What is HIPAA Compliance and Why is it Important for Your Business

HIPAA compliance is critical to success in any healthcare field, regardless of the nature of the health condition being treated. It doesn’t matter if you’re working with physical problems or psychiatric medicine; compliance applies to workers in all divisions, whether it be in Cardiology, Neurology, Oncology, Occupational Therapy or Mental Health.

Any time the nature of your job involves working with patients who are receiving professional treatment, you must respect their inherent right to privacy and protection of their personal information that you hold. You have access to knowledge about the person that not everyone generally knows; this gives you power, and power should never be misused.

Compliance means respecting the rules and maintaining the confidentiality of every person whose protected health information (PHI) you have the privilege to know.

PHI includes:

  1. Names
  2. Addresses or other geographical identifiers
  3. Birthdays and other dates directly related to the client
  4. Phone and fax numbers
  5. Social security numbers
  6. Email addresses
  7. Diagnoses
  8. Prescribed medications
  9. Types of treatment received

Other identifying information that should be avoided includes account numbers, health plan numbers, certificate or license numbers, license plate numbers, student or employee ID numbers, medical records, videos and photographs.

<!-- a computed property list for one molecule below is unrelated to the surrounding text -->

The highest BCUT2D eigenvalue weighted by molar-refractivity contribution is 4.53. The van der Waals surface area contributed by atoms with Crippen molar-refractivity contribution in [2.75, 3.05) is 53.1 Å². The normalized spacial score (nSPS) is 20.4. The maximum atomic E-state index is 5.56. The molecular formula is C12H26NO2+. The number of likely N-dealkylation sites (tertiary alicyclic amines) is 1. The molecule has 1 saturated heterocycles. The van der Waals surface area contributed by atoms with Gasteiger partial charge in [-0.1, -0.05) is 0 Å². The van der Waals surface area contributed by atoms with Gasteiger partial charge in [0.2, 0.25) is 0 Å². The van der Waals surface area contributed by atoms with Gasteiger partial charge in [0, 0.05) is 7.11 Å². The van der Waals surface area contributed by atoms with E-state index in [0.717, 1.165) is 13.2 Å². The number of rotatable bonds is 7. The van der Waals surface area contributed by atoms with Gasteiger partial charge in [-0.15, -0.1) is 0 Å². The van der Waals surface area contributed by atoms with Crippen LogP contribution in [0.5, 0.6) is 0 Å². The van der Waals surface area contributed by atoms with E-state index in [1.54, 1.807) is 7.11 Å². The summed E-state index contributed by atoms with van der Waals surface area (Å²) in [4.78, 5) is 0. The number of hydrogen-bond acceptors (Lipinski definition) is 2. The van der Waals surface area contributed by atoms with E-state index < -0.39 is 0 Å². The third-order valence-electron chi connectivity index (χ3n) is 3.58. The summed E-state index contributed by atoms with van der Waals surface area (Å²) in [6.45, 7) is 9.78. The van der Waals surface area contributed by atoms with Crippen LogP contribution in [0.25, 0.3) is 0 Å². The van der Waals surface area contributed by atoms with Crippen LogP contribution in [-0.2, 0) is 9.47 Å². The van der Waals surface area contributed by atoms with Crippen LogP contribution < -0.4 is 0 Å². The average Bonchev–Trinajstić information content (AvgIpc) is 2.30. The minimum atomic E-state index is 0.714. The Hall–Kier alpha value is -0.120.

If it’s something you wouldn’t want others to have access to or know about you, you shouldn’t release it without the permission of others, either. Consent is key. You must never release PHI without getting verbal or written consent from the person the information pertains to (or, in some cases, legally belongs to).

There are some exceptions to the rule.   In certain cases, it is okay to break confidentiality and release a person’s protected health information without their consent. However, you must ensure that you are doing it only in these specified circumstances:

  • If you suspect child abuse or neglect
  • If you suspect the abuse of an at-risk adult or elder
  • If you suspect domestic violence
  • If a person is at risk or harming themselves or is a danger to themselves or others
  • You are being subpoenaed by a court of law

Always make sure that you stay up to date with HIPAA regulations and the ways that you can comply. Making one small mistake could cost your job. It’s never a bad idea to educate yourself and remind yourself of what you need to do to make sure that a costly mistake like that doesn’t happen.

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